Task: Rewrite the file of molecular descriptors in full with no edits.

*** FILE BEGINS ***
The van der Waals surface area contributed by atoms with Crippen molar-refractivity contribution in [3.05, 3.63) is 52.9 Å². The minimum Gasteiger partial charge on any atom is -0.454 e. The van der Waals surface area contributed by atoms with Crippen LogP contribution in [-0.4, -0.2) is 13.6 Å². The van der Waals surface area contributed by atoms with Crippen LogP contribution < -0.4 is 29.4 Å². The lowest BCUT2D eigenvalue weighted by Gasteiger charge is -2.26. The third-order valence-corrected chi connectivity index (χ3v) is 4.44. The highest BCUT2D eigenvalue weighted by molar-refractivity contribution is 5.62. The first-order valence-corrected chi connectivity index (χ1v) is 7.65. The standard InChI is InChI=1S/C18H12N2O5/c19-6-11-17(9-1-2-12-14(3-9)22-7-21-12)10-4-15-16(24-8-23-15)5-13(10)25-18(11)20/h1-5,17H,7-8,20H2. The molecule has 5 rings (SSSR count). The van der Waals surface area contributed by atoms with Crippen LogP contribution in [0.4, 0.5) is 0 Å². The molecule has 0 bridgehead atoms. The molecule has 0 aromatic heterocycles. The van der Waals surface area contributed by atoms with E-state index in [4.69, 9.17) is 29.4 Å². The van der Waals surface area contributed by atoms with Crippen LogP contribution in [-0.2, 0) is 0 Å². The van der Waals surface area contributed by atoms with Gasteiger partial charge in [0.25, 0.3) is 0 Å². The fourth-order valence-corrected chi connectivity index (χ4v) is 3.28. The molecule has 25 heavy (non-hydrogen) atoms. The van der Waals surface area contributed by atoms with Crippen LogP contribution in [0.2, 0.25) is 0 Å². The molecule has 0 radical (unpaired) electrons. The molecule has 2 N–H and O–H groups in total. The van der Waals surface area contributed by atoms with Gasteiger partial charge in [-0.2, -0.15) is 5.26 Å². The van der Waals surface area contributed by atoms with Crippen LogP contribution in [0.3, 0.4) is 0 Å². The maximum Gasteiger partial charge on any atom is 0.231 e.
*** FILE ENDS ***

The van der Waals surface area contributed by atoms with Crippen molar-refractivity contribution in [3.05, 3.63) is 52.9 Å². The minimum Gasteiger partial charge on any atom is -0.454 e. The van der Waals surface area contributed by atoms with Crippen LogP contribution in [-0.4, -0.2) is 13.6 Å². The van der Waals surface area contributed by atoms with Crippen LogP contribution < -0.4 is 29.4 Å². The lowest BCUT2D eigenvalue weighted by Gasteiger charge is -2.26. The third-order valence-corrected chi connectivity index (χ3v) is 4.44. The highest BCUT2D eigenvalue weighted by molar-refractivity contribution is 5.62. The first-order valence-corrected chi connectivity index (χ1v) is 7.65. The standard InChI is InChI=1S/C18H12N2O5/c19-6-11-17(9-1-2-12-14(3-9)22-7-21-12)10-4-15-16(24-8-23-15)5-13(10)25-18(11)20/h1-5,17H,7-8,20H2. The molecule has 5 rings (SSSR count). The van der Waals surface area contributed by atoms with Crippen LogP contribution in [0.4, 0.5) is 0 Å². The molecule has 0 bridgehead atoms. The molecule has 0 aromatic heterocycles. The van der Waals surface area contributed by atoms with E-state index in [4.69, 9.17) is 29.4 Å². The van der Waals surface area contributed by atoms with Crippen LogP contribution in [-0.2, 0) is 0 Å². The van der Waals surface area contributed by atoms with Gasteiger partial charge in [0.25, 0.3) is 0 Å². The fourth-order valence-corrected chi connectivity index (χ4v) is 3.28. The molecule has 25 heavy (non-hydrogen) atoms. The van der Waals surface area contributed by atoms with Crippen LogP contribution in [0.2, 0.25) is 0 Å². The molecule has 0 radical (unpaired) electrons. The molecule has 2 N–H and O–H groups in total. The van der Waals surface area contributed by atoms with Gasteiger partial charge in [-0.2, -0.15) is 5.26 Å². The van der Waals surface area contributed by atoms with Crippen LogP contribution in [0.3, 0.4) is 0 Å². The maximum Gasteiger partial charge on any atom is 0.231 e.